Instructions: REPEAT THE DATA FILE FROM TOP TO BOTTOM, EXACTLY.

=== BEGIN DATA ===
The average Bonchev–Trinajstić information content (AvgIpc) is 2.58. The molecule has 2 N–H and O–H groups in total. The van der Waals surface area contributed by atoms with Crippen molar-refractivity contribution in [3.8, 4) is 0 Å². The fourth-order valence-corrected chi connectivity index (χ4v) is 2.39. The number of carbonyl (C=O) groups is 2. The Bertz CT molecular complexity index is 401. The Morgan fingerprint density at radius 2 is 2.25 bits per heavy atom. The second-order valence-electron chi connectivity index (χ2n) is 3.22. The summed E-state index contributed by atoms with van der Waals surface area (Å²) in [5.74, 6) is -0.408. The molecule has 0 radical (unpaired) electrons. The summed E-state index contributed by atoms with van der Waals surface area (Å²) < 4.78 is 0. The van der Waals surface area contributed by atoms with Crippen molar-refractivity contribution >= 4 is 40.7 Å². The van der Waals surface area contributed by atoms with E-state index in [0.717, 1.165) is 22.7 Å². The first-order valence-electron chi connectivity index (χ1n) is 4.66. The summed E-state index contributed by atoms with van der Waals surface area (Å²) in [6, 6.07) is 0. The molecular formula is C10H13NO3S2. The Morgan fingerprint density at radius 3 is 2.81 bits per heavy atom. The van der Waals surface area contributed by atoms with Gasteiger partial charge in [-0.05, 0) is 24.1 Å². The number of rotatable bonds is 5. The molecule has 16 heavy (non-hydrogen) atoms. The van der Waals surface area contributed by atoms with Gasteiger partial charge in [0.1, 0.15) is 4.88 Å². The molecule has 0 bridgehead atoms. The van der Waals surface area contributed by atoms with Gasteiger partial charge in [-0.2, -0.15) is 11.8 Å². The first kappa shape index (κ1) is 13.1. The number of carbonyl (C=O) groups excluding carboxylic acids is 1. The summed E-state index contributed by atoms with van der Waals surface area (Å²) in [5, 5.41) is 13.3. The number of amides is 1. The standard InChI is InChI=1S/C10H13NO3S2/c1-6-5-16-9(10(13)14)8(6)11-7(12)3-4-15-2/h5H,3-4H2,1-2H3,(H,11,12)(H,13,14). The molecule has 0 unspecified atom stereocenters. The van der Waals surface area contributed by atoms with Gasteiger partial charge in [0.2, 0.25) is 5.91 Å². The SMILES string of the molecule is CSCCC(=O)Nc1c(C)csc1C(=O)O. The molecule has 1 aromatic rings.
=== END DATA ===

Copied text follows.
The average Bonchev–Trinajstić information content (AvgIpc) is 2.58. The molecule has 2 N–H and O–H groups in total. The van der Waals surface area contributed by atoms with Crippen molar-refractivity contribution in [3.8, 4) is 0 Å². The fourth-order valence-corrected chi connectivity index (χ4v) is 2.39. The number of carbonyl (C=O) groups is 2. The Bertz CT molecular complexity index is 401. The Morgan fingerprint density at radius 2 is 2.25 bits per heavy atom. The second-order valence-electron chi connectivity index (χ2n) is 3.22. The summed E-state index contributed by atoms with van der Waals surface area (Å²) in [5.74, 6) is -0.408. The molecule has 0 radical (unpaired) electrons. The summed E-state index contributed by atoms with van der Waals surface area (Å²) < 4.78 is 0. The van der Waals surface area contributed by atoms with Crippen molar-refractivity contribution >= 4 is 40.7 Å². The van der Waals surface area contributed by atoms with E-state index in [0.717, 1.165) is 22.7 Å². The first-order valence-electron chi connectivity index (χ1n) is 4.66. The summed E-state index contributed by atoms with van der Waals surface area (Å²) in [6, 6.07) is 0. The molecular formula is C10H13NO3S2. The Morgan fingerprint density at radius 3 is 2.81 bits per heavy atom. The van der Waals surface area contributed by atoms with Gasteiger partial charge in [-0.05, 0) is 24.1 Å². The number of rotatable bonds is 5. The molecule has 16 heavy (non-hydrogen) atoms. The van der Waals surface area contributed by atoms with Gasteiger partial charge in [0.1, 0.15) is 4.88 Å². The molecule has 0 bridgehead atoms. The van der Waals surface area contributed by atoms with Gasteiger partial charge in [-0.2, -0.15) is 11.8 Å². The first kappa shape index (κ1) is 13.1. The number of carbonyl (C=O) groups excluding carboxylic acids is 1. The summed E-state index contributed by atoms with van der Waals surface area (Å²) in [5, 5.41) is 13.3. The number of amides is 1. The standard InChI is InChI=1S/C10H13NO3S2/c1-6-5-16-9(10(13)14)8(6)11-7(12)3-4-15-2/h5H,3-4H2,1-2H3,(H,11,12)(H,13,14). The molecule has 0 unspecified atom stereocenters. The van der Waals surface area contributed by atoms with Gasteiger partial charge in [0.2, 0.25) is 5.91 Å². The SMILES string of the molecule is CSCCC(=O)Nc1c(C)csc1C(=O)O. The molecule has 1 aromatic rings.